The Beaufort County School District will not discuss how much money it anticipates spending on legal fees for the superintendent’s South Carolina Ethics Commission case.
While Moss himself must pay the ethics commission $3,000 in fees and fines, the school district has previously said it is responsible for picking up the tab on his legal representation. On Monday, however, spokesman Jim Foster would say only that the district has not yet been billed for Moss’ representation in the case that ended with a plea deal last week.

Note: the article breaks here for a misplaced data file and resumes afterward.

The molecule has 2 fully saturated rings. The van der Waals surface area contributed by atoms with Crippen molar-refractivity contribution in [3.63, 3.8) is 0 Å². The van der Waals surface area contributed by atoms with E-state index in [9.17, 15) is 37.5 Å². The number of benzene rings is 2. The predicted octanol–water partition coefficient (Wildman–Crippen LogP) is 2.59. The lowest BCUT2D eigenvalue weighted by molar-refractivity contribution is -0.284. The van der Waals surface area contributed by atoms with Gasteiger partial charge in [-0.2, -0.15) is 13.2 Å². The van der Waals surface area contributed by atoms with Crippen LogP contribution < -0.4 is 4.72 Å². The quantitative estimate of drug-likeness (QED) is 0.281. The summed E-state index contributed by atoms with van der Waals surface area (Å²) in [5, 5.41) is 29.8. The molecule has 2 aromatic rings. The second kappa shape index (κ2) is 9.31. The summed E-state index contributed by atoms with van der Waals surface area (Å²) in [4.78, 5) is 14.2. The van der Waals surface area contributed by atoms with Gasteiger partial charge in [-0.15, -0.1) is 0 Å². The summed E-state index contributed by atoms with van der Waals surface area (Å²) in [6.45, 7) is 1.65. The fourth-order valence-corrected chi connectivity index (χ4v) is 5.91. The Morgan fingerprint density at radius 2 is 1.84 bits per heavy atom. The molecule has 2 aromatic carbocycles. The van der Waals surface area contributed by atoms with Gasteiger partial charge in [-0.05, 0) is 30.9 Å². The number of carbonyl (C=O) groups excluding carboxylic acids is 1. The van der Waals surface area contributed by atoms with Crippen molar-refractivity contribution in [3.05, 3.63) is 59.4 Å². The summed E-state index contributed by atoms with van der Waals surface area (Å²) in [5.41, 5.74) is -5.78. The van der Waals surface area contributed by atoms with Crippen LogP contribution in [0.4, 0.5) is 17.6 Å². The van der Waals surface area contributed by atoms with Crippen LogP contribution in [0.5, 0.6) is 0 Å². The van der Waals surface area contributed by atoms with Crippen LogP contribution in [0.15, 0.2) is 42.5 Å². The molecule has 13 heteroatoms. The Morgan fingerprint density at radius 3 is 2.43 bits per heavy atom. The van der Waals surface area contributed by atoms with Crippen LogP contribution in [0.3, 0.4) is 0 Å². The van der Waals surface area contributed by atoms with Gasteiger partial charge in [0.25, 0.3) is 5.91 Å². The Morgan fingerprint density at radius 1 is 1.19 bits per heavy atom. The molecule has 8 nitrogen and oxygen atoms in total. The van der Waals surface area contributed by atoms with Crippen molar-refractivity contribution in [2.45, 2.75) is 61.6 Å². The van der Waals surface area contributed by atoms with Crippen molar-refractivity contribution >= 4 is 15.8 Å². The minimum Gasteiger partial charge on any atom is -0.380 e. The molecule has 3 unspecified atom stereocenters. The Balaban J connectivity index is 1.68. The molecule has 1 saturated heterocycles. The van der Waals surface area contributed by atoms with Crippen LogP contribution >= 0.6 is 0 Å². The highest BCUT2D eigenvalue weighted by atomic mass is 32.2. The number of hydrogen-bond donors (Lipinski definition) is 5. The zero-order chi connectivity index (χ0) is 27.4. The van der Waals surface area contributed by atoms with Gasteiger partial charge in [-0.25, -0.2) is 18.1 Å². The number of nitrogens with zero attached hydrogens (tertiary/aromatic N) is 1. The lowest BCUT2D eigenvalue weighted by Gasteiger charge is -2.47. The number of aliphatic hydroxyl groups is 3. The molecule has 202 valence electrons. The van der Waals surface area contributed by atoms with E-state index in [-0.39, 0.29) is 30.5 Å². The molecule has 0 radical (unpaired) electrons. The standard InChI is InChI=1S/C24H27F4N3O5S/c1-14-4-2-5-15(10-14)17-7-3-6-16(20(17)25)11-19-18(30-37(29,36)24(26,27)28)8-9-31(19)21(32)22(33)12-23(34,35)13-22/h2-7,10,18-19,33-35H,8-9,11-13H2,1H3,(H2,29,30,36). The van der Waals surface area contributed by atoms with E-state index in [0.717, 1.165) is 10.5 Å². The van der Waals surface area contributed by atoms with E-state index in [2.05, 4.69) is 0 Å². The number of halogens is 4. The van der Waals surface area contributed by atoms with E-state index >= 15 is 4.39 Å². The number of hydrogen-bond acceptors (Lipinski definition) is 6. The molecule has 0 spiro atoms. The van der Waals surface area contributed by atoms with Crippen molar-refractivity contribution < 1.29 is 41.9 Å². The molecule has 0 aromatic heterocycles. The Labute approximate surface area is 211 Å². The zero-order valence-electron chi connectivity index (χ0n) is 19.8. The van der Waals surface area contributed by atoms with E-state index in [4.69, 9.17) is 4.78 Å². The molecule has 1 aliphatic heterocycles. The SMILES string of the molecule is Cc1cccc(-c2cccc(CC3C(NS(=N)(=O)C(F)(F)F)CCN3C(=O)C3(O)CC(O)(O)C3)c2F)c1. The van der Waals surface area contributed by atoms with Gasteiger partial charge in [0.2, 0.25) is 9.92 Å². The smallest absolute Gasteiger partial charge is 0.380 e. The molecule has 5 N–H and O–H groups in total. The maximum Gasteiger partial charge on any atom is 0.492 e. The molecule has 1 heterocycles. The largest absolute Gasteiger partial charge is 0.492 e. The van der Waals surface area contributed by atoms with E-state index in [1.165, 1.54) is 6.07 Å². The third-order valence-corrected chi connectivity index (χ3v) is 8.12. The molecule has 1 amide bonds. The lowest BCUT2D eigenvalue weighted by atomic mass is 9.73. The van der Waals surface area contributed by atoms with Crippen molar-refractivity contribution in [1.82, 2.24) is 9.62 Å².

Columbia attorney Greg Harris, who represented Moss, said Monday he and the superintendent had a retainer agreement for his services, and that he sent Moss a bill. He declined to comment further.
Moss did not return calls or emails about the legal fees Monday.
Digital Access for only $0.99
For the most comprehensive local coverage, subscribe today.
Chief finance and operations officer Phyllis White declined to comment through Foster when asked whether Moss would be paying for the attorney himself.
Last week, Moss admitted to “inadvertently and unintentionally” committing two ethics violations in approving his wife’s hire to a district-level job in September and a temporary contract position in December 2014.
The consent order brought an end to the commission’s 10-month investigation.